FaithWorld

Japan’s rare Catholic PM Taro Aso meets Pope Benedict

July 7, 2009

aso-popeJapanese Prime Minister Taro Aso, a member of Japan’s tiny Roman Catholic minority, had a chance toenjoy some time away from political trouble at home when he met with Pope Benedict on Tuesday.

As his first stop during a trip to attend July 8-10 summit of G8 leaders in Italy, Aso went to the Vatican, gave the pope a Sony digital video camera and discussed the global economic crisis with him.

(Photo: Prime Minister Aso presents video camera to Pope Benedict, 7 July 2009/Danilo Schiavella)

His visit was timely in that respect — Benedict published an encyclical on economic and social issues today, calling for a bold reform of the world economic order to overcome the financial crisis and redirect the focus of business to the welfare of all people.

aso-pope-officeAso, the first Japanese prime minister to meet a pope in 10 years, told Benedict that Japan wanted to cooperate with the Vatican, according to his aides. According to the Vatican daily L’Osservatore Romano, the two men had a cordial discussion that “touched on current international issues such as the economic crisis and the commitment of Japan and the Holy See to Africa. On the bilateral level, the good relations between Japan and the Holy See were noted.”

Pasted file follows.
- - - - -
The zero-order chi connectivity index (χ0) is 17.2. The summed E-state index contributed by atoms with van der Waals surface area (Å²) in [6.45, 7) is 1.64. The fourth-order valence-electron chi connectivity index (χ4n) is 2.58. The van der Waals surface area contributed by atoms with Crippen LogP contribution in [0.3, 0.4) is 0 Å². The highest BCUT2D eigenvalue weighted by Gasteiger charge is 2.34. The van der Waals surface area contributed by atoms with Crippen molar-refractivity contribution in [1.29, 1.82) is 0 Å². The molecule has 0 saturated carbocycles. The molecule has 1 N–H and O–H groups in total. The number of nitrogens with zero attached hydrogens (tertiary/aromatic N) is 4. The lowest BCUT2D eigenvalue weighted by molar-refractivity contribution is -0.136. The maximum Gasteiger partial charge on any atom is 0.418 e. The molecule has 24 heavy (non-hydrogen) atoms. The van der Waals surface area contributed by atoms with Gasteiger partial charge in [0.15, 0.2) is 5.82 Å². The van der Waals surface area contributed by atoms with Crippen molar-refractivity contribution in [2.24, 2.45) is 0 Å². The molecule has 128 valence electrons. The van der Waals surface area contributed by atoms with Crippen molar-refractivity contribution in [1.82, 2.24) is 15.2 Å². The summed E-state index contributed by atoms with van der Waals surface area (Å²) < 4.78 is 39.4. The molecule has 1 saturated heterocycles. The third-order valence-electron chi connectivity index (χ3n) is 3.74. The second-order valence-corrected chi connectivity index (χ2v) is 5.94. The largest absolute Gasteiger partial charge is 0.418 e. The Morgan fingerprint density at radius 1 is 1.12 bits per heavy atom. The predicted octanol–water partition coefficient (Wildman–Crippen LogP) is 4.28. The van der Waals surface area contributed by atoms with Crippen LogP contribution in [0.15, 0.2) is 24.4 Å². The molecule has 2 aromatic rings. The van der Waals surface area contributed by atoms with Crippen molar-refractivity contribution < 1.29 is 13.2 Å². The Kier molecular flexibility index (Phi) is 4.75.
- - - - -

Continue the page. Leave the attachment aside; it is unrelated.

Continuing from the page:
(Photo: Aso and Benedict in the papal private library, 7 July 2009/Osservatore Romano)

For the unpopular prime minister, who looks set to lose a general election due by October, meeting Pope Benedict was probably a personal highlight of his trip, even though voters would not care much.

Aso is having a tough time at home with his support falling on doubts about his leadership abilities and the main opposition party has a good shot at ending more than a half-century of almost unbroken rule by Aso’s business-friendly Liberal Democratic Party.

Pope Benedict told Aso that he was happy to meet a Japanese prime minister who is Catholic and to know that Japan’s society is open to various religions.

aso-orAso himself has little difficulty with mixing and matching various faiths. As we’ve mentioned here in an earlier post, he regularly pays respect and offers gifts to Shinto shrines, such as Tokyo’s Yasukuni shrine dedicated to Japan’s war dead. Japan’s indigenous religion of Shinto is polytheistic and combining that with Christian monotherism may sound like a contradiction, but it is something many Japanese Catholics take in their stride.

Whether visits to Yasukuni shrine overstep the boundaries of Catholic doctrine is a difficult question, but Aso and the pope did not touch the issue at the 25-minute meeting, according to a statements released after the talk.

(Image: Aso meeting at bottom of front page of L’Osservatore Romano edition of 8 July 2009)

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